Twitter, if this is a matter of a decision being made in error, please openly admit this; people’d forgive you – everyone makes mistakes! I think that would be the only civilized way to quash any doubts about potential political censorship on Twitter.

If, in addition to cybersecurity, we also have to fight unjustifiable acts akin to censorship – so be it.

Some readers might want to know why we want to air these matters publicly. Here’s why:

First: We want to set a precedent. Other platforms could follow Twitter’s example, while on our side other apolitical IT security companies may also be targeted with groundless, false accusations in certain U.S. media outlets. You’re only shooting yourself in the foot when you cater to the geopolitical noise and start refusing to promote material on false pretenses – contrary to the interests of your own business (how else can we describe not accepting money from clients that run ethical businesses?).

Second: principle. When we see injustice – we fight it. And we’re no longer a David up against a Goliath. We take on and beat powerful patent trolls. We fight monopolies and win. We fight the unfairness of lies about us in the media. Scary large-scale difficulties and uneven playing fields – it’s all in a day’s work for Kaspersky Lab.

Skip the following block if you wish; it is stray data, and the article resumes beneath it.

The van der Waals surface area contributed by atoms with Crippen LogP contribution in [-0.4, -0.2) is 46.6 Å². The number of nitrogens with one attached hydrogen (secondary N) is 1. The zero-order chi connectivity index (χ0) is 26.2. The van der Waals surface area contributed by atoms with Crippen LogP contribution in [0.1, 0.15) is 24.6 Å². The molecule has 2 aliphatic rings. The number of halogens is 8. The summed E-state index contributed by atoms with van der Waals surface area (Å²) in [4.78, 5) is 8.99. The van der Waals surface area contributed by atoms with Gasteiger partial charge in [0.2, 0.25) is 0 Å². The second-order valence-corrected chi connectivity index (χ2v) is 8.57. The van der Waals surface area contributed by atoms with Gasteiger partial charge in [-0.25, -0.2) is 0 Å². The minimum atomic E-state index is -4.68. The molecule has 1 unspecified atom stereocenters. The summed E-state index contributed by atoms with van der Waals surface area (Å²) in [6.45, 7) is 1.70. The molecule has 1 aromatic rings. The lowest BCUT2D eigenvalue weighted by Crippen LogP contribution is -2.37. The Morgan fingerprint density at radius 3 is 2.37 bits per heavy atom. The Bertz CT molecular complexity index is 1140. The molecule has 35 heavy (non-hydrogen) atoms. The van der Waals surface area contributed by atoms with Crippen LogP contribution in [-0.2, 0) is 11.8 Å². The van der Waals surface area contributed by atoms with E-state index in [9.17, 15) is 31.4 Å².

And if, in addition to cybersecurity, we also have to fight unjustifiable acts akin to censorship – so be it.

By the way, if you think we’re doing this simply to get our advertising back – you’re wrong. There are many other ways to get information to interested parties. Which got me thinking…

No matter how this situation develops, we won’t be doing any more advertising on Twitter this year. The whole of the planned Twitter advertising budget for 2018 will instead be donated to the Electronic Frontier Foundation (EFF). They do a lot to fight censorship online.

PS: The worst kind of virus is a lie. And the only antidote to a lie is to maintain the ability to think critically. Common sense hasn’t died, ladies and gents. It just appears to be having a gap year.

Eugene @e_kaspersky published an open letter to @jack Dorsey asking for more transparency to quash any doubts about potential political censorship on TwitterTweet
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    Jen Urbaniak

    “If God puts a Goliath in front of you, he must believe there is a David inside of you” All.